Installing luxury vinyl plank (LVP) flooring is one of the easiest projects that requires minimal thought. That’s because no matter which wood-look style or color you choose, it will look absolutely fabulous in your refreshed space! Making the decision between glue-down and floating LVP is easy, too, when factoring in what type of subfloor you have and how large the room is, in which glue-down is best suited for generously-sized spaces.
But, before the installation process begins, there are two factors that need careful consideration. Choosing the right size plank and layout direction is key to an aesthetically pleasing install since it will greatly impact the overall look and feel. That’s why it’s important to understand the entire room and how it affects your choices. While the decision is ultimately up to you, the homeowner or designer, we’ve got some tips to consider for selecting the best size and position of the plank tile for your space.
Plank vinyl varies in size, with most widths ranging from 6 inches up to 7 3/4 inches but varying between 5 inches and 8 inches and typical lengths ranging from 36 to 48 inches. In comparison, real wood is at least 6 inches wide and can be as long as 8 to 12 feet, so it’s no wonder that most planks mimic the width of authentic hardwood.
Your design style and room size may dictate the size of the planks. Wider luxury vinyl planks provide a more modern tile feel and are excellent for larger or wider rooms. Bigger rooms allow for wider 6- to 8-inch planks since smaller planks will make it appear too busy. Narrower planks may give a more traditional feel and be better suited for smaller spaces. Using narrower 3- to 5-inch planks will help to open up a narrow or tiny room and make it appear bigger than it really is, whereas using the wider planks will dwarf the space. The wrong size plank, such as too wide in a narrow area or too narrow in a large area, can make the entire room feel “off.”
There’s definitely some planning involved before you can install your LVP and make any cuts, but you can also err on the side of caution and complete this step before you even purchase your planks. Measure your room and either write out the dimensions on graph paper or use a 3-dimensional program to help you see your install better. This allows you to test out different sizes and move the planks around. You don’t want to end up with a row with pieces that are too narrow on one side or too short at the beginning or end.
When installing LVP in your entryway, remember to consider the front door first. Installing your vinyl planks perpendicular to the door and straight to the back of the home allows for a better flow with traffic and more attractive vinyl tile flooring. But, if your entryway quickly turns into a wall or your main space, then you might want to consider some of the tips below like lighting and dimensions.
For rooms with loads of natural light, you’ll want to consider installing your LVP in the same direction as your main light source. The reason being that if you place your floors perpendicular to your large windows, then the light will emphasize any variations in the height of the planks and cast a shadow across the boards and their individual joints. Taking natural light into consideration also allows you to possibly highlight some of the colors or textural grains added to your vinyl planks. However, don’t let lighting be the only deciding factor for installation direction, as some rooms are just too narrow or have other space restraints.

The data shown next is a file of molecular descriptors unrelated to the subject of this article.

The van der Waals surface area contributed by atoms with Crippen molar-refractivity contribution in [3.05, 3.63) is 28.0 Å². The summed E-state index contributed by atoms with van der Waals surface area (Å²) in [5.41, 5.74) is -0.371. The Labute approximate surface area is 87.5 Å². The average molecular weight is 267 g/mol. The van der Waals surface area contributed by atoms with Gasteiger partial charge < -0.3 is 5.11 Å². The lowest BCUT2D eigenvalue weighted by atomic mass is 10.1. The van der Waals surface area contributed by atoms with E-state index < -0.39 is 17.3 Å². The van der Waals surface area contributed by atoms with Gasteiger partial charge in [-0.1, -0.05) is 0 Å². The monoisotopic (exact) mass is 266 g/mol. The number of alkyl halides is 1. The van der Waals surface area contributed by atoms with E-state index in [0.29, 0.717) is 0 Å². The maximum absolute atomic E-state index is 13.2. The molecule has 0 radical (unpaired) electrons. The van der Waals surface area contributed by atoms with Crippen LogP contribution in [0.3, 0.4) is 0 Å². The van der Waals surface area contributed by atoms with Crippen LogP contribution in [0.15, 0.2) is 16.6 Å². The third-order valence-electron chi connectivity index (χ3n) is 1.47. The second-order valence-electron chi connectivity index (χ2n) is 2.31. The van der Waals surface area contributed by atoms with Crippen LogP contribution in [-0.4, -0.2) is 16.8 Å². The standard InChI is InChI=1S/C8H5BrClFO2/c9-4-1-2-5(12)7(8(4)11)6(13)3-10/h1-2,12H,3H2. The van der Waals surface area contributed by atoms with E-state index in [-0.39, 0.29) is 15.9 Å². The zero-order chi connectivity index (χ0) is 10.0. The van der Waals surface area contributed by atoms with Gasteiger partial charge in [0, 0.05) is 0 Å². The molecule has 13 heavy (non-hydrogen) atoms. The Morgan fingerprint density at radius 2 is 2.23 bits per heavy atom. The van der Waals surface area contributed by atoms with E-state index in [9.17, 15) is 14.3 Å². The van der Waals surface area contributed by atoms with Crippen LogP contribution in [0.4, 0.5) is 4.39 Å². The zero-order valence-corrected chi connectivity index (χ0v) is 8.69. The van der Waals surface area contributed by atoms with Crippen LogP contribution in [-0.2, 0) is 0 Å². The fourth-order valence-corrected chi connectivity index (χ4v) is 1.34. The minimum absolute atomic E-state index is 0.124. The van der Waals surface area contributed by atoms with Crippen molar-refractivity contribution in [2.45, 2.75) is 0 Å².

Photo Credit: Houzz
Narrow spaces like hallways or U-shaped or L-shaped kitchens should have flooring installed the length of the room in order to make them feel larger and wider. This means that the LVT or LVP should run parallel with the longest wall. However, if there are angled rooms, you may want to also consider a diagonal install, which is discussed further below.
Like a front door or angled wall, sometimes a feature of the room will dictate the direction of the layout. For instance, if you have steps that will obviously be installed in a horizontal pattern, then you’ll want to continue that horizontal shape throughout the main and upper floors.
Putting your flooring on a diagonal or using a pattern like herringbone adds dimension, depth, and interest to your overall design. While it’s an incredibly beautiful choice, just remember that it does cost more money. You should account for approximately 15% extra in materials as opposed to the regular 10% extra needed for cuts and waste. Additionally, more complicated layouts should require a professional to complete the install, so it may not be your best bet if a DIY install was the only option in the budget.
Photo Credit: Houzz
Installing luxury vinyl tile or planks in your home or business is an easy, cost-effective decision, and the results will have everyone fooled into thinking you’ve got real hardwood. Luckily, your new vinyl floors can be installed in any room and don’t require much maintenance at all.
But, especially if this is your first go-around at laying hardwood, it’s no wonder that you’re wondering what size planks and layout you should choose. It’s important to select the size that suits your space and your style as well as a layout that enhances the overall look of your LVP flooring. But, with a solid subfloor and knowledgeable installer, the direction of your planks really won’t affect the quality or performance. While it can make a room appear bigger, smaller, calmer, or busier, the size and layout ultimately comes down to your personal preference. If you’re still unsure, then consider consulting a professional.
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